Payday Loans

Death of Payday: A Benefit Misused

Payday Loan

The concept of short-term lending and borrowing has been around for centuries now. Traces of such practices can be seen since the 5th century AD. Various methods of lending were introduced and washed away with the passage of time. The lending process became more governed and structured with its age, while the people in the 1920s found it uneasy to seek loans, things were different in the second half of this century.

        After decades of strict regulations, Margaret Thatcher’s government eased up the banking system and reduced the restrictions imposed on the financial services in 1979. Banking and borrowing became more acceptable to the masses. People understood the uses and advantages of these customs and utilities properly, and it wasn’t long when people became acclimatized to the concept of borrowing.

But some of us used it wisely, some used it in another way, and the rest of us, we just spent it otherwise.

        In the last decade of the 20th century, the unsecured credit industry was just starting to spread its wings, but the concept was still new to the masses.

Such a thing was useful to the people struggling for a loan conventionally. And by the end of the 1990s, the citizens of Britain were more comfortable with the new-born concept of Payday loans altogether.

Payday loans were now accessible to the consumers with incredibly easy options and many of us moved ahead to it.

        But a few events in the course of time are capable of bringing about huge temperamental changes in the system. By the end of 2012, lenders began to develop a bad reputation among its customers. Risks related to such things were more visual and understood by the authorities. Many Payday lenders became well known in the media for all the wrong reasons.

It was a market that was loosely regulated, but things change with the time and efforts being put into it.

In 2013, it was seen that the regulations on such loans were not strict enough. So the office for fair trading ordered the Payday lenders to clean up their businesses and the newly created Financial Conduct Authority (Established in 1997) took over the charge for regulating these things.

For the first time, a detailed inspection of these loans was conducted. All the lenders (including the ones who were authorised by the FCA’s predecessor) were enforced with re-authorisation. This review looked upon the lenders on an individual scale. They checked if these lenders adhered to the new and strict regulations in the process. Some faced rejections and some left the market altogether. These lenders were unable to adapt to new changes and regulations.

In January 2015, to protect the consumers from the variable consequences of a Payday loan, the FCA imposed capping mechanisms and regulations on the total costs of such things. The regulations were now tighter and stricter than ever. The major elements are stated below:

Many lenders had to pay out compensations for bad and poorly assessed loans provided to the consumers.

FCA asked lenders to write off a huge number of debts, which were badly assessed for consumer affordability.

A capping of 0.8% per day on the interest rates and a default fee, not more than 15 Pounds was introduced as a regulation.

Further, the FCA introduced a forum called the Financial Services Register, which listed all the authorised lenders and loan providers. This register proved to be helpful to the consumers who were now sceptical about unregulated loan sharks and unethical entities of Payday. The consumers could now choose from a list of regulated lenders and the process seemed more easy and secure to them.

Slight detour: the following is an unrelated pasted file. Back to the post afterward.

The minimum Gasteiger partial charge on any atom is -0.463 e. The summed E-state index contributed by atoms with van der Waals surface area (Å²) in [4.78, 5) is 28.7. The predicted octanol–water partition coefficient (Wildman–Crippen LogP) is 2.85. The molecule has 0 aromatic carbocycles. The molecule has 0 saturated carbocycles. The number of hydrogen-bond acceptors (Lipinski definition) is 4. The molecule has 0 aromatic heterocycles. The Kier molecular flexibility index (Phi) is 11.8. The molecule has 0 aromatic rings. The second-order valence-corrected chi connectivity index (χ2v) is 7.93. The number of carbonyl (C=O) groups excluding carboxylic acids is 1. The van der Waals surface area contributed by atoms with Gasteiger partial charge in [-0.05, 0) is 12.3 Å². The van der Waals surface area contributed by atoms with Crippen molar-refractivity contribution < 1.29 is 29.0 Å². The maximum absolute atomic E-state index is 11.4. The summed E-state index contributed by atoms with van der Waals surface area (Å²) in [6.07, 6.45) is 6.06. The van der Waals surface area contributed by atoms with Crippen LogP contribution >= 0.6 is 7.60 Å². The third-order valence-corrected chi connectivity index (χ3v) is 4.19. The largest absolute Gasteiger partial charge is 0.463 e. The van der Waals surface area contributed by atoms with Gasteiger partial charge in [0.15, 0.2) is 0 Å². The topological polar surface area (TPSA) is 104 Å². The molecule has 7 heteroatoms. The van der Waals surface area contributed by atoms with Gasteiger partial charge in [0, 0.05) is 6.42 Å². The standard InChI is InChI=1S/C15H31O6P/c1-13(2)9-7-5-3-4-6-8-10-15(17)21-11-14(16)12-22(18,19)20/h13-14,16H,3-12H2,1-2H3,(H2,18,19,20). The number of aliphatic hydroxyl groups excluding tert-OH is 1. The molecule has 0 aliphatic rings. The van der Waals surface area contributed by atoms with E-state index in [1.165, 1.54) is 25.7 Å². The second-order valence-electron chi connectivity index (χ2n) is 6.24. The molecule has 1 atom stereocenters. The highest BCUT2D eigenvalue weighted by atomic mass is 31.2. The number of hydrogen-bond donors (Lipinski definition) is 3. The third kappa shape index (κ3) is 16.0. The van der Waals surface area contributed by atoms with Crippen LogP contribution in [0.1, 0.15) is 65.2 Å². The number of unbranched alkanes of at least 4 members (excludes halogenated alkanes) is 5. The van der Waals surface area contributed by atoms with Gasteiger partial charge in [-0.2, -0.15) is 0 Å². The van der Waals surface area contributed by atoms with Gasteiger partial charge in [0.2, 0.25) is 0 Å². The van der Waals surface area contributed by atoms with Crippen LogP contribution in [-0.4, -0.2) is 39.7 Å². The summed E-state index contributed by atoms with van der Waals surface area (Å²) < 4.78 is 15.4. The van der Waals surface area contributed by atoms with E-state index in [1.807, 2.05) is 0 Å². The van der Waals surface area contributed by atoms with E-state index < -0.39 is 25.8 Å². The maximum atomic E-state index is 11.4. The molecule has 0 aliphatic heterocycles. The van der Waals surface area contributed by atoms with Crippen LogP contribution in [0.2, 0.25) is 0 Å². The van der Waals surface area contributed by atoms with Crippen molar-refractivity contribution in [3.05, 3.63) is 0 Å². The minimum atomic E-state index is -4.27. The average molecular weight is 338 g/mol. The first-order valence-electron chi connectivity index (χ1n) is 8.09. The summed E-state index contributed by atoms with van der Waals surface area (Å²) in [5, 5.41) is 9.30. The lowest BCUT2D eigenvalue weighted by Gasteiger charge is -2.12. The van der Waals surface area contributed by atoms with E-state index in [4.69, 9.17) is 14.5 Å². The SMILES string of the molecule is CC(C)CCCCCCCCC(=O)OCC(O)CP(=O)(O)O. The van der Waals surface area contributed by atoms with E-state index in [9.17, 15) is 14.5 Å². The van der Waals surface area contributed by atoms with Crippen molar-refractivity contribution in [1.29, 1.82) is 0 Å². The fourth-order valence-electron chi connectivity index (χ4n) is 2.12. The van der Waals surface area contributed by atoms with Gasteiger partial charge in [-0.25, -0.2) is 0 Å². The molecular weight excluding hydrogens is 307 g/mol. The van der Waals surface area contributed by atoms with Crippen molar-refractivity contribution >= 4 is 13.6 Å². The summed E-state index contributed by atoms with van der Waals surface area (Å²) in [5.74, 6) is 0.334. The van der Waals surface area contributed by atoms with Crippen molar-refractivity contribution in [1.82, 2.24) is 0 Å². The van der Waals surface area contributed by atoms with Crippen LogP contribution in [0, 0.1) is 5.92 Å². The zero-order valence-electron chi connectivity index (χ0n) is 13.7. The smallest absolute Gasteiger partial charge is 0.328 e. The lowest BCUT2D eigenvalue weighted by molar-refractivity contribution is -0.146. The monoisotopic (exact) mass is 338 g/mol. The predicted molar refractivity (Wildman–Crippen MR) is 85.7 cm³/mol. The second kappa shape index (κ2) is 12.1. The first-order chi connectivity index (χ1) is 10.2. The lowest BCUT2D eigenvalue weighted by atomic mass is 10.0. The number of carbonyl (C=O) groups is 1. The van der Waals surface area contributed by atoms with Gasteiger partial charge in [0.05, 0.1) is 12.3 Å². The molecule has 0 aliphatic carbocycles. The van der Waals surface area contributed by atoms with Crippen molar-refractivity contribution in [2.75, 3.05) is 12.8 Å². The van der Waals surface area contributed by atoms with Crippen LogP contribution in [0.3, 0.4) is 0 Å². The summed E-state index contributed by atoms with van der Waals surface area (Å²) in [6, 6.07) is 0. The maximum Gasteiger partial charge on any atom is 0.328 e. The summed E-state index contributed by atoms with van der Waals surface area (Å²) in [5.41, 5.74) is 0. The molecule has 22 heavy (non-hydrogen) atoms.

A payday giant Wonga came crashing down on the knees in the later stages. There was a surge in customer compensation claims and PPI’s (payment protection Insurance) against it. Causing more damage to the business model of Wonga than anything else. FCA prompted Andy Haste, Chairperson, Wonga, to write off 220Mn Pounds worth of debts and interest for about 3,30,000 Customers.

        According to the figures from Financial Ombudsman, the complaints against Wonga increased up to 2,347 in the latter half of 2017 from mere 269 in 2015. The numbers spoke for themselves, in the past 5 years more than half of the Payday customers faced debt issues. 1/3rd of them incurred a bad credit score due to it and another 1/3rd had to make arrangements with the creditors. Many of them were issued CCJs (County Court Judgements) and some of them were even visited by the debt collectors as well.

According to the FCA, 4.1Mn people in the UK are facing serious financial difficulty, and a major portion of it is credited upon the Payday loans.

Reports stated that a Payday loan only worsens your financial concern. Applying for it damages your credit score and its proper usage does not improve it any further.

Child poverty reached a record high of 30% due to Payday loans since 2010.

So, the Payday lending culture saw its share of turbulence in the course. It reached the heights of success, the masses moved towards it and then the issues pertaining to it became visual to us. The Payday industry went unchecked for a long time and hence it was misused by many. The utility became a headache for the consumers and the lenders paid out loans with least assessments and planning.

A wise man once said: excess of anything is bad. The saying fits right in the core of the Payday issue. A utility that proved its worth to the masses, when misused and overused widely, caused more damage than helping the general well-being of its customers. An irresponsible lending and borrowing culture led to the downfall of it. The future of it is still full of uncertainties and vague conceptions about it.

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